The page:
The sheet really must be shifted when sailing close-hauled, not just because doing so assures the best sheeting angle for the sail but also because it’s the best way to keep the sheet clear of the tiller. When jibing, however, I found that it is much simpler to leave the sheet on one or the other thumb cleat and forgo shifting it. On downwind points of sail, this has a negligible effect on sheeting angle, and leaving the sheet on one cleat means that jibes can be done one after the other in quick succession with very little effort or disruption. I simply held the tiller and sheet together in one hand and grabbed the clew with the other to pass the sail across the boat for the new tack.
The boat is fitted with a daggerboard, which is sensible for a dory. The board can be raised fully for downwind sailing, and it allows a continuous adjustment for any given point of sail. It requires no complicated gear, and its top is well supported by the rowing thwart. The trunk’s short length minimizes intrusion into the interior. Forgetting to raise the board when nosing into a beach, however, would bring a memorable reminder, and venturing too close to rocks risks not only harming the board but also wrenching and possibly damaging the trunk. Having simple and uncomplicated rigging perhaps leaves the mind free to pay close attention to that board.
When it comes time to row, the dory’s sail bundles easily around the mast, spar and all, where it can be made off with a short length of line or the end of the sheet. There is no standing rigging. The halyards— there are two, throat and peak—are made off to cleats mounted on the mast above the partners. This means that the whole bundle can be very easily lifted free and stowed in the boat. When I row a boat like this one, I like to pass the heel of the mast under the rowing thwart and let the top end of the mast trail over the transom. This keeps the rowing thwart clear.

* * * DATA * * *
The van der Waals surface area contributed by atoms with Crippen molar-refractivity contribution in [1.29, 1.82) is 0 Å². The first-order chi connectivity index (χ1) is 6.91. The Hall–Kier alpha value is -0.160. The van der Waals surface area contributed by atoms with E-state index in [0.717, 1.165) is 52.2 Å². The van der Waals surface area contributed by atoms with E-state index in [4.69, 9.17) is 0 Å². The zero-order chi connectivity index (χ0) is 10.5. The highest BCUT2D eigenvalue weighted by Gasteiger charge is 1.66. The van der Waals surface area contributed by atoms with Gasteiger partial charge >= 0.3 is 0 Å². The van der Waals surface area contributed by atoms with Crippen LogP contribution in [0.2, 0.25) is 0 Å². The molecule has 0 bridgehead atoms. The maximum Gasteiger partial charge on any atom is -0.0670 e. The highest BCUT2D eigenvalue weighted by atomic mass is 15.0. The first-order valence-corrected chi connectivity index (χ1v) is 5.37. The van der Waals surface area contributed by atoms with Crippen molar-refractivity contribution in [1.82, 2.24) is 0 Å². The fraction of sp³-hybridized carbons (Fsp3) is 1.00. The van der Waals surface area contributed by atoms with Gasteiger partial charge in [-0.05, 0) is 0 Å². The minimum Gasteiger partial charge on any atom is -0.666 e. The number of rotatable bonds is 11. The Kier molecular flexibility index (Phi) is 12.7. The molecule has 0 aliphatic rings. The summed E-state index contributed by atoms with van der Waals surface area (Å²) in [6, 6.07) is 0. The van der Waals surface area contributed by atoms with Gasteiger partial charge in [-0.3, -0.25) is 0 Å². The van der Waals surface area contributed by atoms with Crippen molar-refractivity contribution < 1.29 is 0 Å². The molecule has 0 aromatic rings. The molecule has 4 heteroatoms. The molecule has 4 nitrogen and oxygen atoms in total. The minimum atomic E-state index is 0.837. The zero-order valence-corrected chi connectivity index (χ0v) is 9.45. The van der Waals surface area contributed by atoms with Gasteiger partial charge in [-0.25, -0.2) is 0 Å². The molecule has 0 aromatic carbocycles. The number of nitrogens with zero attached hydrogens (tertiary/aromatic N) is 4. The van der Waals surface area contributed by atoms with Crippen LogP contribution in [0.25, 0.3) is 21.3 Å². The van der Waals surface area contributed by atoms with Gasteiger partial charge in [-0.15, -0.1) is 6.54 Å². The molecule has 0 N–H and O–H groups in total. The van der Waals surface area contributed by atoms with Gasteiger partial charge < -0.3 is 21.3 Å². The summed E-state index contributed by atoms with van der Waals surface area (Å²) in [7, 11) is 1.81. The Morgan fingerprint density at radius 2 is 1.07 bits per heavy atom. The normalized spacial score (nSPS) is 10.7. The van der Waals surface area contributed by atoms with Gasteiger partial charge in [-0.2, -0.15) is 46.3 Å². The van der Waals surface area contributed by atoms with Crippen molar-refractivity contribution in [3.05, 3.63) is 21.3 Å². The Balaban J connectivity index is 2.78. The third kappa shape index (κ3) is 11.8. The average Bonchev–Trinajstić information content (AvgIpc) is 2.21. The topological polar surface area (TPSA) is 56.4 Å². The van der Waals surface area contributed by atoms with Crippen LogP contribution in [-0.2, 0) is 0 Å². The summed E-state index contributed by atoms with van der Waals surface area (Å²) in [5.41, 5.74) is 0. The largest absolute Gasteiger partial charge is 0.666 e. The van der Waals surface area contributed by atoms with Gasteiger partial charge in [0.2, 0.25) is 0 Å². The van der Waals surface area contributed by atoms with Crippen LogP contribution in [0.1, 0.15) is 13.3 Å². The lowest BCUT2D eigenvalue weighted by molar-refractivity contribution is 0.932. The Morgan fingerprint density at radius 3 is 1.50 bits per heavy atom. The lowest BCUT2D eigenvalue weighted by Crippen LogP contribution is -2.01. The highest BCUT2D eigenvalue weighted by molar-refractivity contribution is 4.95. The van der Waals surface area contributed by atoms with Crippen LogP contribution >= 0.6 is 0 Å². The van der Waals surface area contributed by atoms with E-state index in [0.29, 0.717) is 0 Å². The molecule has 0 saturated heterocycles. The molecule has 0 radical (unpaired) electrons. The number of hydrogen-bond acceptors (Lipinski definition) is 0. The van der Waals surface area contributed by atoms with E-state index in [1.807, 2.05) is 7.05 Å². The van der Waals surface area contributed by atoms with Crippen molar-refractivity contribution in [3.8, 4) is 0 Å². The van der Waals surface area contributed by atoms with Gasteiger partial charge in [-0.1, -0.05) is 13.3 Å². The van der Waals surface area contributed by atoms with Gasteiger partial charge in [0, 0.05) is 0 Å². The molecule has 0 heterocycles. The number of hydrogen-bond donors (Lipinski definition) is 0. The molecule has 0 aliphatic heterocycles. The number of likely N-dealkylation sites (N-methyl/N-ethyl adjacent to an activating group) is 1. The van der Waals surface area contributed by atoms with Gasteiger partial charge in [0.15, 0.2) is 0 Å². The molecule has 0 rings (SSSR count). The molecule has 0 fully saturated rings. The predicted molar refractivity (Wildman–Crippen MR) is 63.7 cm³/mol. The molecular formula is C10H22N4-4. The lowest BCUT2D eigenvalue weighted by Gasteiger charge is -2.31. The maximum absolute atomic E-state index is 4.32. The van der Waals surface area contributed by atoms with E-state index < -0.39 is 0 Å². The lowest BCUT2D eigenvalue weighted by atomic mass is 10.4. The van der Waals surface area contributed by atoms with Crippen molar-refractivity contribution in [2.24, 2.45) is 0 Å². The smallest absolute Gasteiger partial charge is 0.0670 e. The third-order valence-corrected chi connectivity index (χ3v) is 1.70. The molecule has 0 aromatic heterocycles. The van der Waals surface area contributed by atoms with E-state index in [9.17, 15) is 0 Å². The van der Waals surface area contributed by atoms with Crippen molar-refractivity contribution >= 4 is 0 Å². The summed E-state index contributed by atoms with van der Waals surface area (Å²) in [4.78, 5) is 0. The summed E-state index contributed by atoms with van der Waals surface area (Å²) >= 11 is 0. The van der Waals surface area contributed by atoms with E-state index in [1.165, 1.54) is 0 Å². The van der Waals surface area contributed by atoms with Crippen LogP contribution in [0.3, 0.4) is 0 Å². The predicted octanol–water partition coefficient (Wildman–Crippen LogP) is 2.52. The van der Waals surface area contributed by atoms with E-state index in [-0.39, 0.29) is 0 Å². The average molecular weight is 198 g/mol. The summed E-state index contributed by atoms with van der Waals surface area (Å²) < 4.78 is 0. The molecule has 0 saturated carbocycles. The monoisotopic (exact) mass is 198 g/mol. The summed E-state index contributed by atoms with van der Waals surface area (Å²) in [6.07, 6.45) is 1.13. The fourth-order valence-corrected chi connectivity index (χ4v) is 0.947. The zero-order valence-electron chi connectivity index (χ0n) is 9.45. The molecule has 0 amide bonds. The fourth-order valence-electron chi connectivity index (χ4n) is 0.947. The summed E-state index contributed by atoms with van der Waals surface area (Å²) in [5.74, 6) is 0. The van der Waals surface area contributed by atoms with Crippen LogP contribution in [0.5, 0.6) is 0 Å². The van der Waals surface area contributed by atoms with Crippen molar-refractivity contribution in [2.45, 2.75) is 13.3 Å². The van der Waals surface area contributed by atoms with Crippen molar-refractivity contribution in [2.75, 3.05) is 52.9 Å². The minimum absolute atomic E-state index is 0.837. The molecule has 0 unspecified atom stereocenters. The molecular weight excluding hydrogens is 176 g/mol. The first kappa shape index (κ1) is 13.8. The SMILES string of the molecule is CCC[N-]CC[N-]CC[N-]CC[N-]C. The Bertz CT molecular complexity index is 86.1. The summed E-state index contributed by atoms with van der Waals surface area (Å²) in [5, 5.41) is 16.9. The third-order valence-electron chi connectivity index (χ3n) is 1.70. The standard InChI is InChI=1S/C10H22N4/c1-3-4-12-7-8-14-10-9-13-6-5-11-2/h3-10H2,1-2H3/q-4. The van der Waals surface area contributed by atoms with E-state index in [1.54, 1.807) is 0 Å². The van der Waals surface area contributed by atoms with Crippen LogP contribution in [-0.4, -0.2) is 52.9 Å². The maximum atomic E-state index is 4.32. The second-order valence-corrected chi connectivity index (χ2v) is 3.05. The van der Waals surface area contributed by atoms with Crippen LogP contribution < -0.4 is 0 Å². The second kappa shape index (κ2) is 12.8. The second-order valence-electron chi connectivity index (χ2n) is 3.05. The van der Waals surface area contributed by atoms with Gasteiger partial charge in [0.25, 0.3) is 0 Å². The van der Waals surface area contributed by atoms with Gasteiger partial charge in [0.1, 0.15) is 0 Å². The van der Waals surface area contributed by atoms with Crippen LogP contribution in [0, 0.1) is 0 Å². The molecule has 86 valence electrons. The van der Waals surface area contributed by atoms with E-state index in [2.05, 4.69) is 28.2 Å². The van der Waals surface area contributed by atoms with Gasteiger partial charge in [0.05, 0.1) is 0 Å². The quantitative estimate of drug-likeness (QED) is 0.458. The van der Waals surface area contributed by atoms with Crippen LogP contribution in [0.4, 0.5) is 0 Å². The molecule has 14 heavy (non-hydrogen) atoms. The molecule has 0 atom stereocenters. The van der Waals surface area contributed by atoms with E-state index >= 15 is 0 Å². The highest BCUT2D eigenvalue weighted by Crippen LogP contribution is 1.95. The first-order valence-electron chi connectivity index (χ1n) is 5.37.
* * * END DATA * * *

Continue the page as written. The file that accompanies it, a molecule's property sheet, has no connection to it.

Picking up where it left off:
Dories can be remarkably agile under oars, and they can also be very comfortable to row. The surf dory steps up nicely to its pace, and with its well-rockered bottom it comes around sharply. No dory will track as well as a long-keeled, round-bottomed boat, but steady rowing rewards the oarsman with a reasonably straight course. One benefit of a dory is that when you come to shoal water, you can adroitly turn it around and row effectively backwards, allowing you to see any rocks and maneuver around them. When beached, this boat will also remain upright on her flat bottom.
I sailed in a fairly light breeze in protected waters, but I wouldn’t hesitate to do some adventuring in this boat, especially the larger versions of it. Dories are famously capacious, and with dry bags for gear, camp-cruising for a solo sailor or a couple would be a tempting possibility, especially if tenting ashore. The boat has no floorboards, so it would be difficult—but not impossible—to set her up for sleeping aboard. The 18′ and 20′ versions, especially, would be robust trekking boats for cruising to islands in at least somewhat protected waters. Like many boats, this one will probably take more weather than the skipper will—and it’s worth remembering that for a century the old U.S. Life Saving Service, before the days of the Coast Guard, relied on surf dories like these.
With effective reefing systems, wise choices of ground tackle, and a willing oarsman, this boat will go places. At 230 lbs for the shortest boat and 400 lbs for the longest, any of these dories would do well on a trailer for expeditions to new territory. And once set up to the owner’s taste, new territories will always beckon.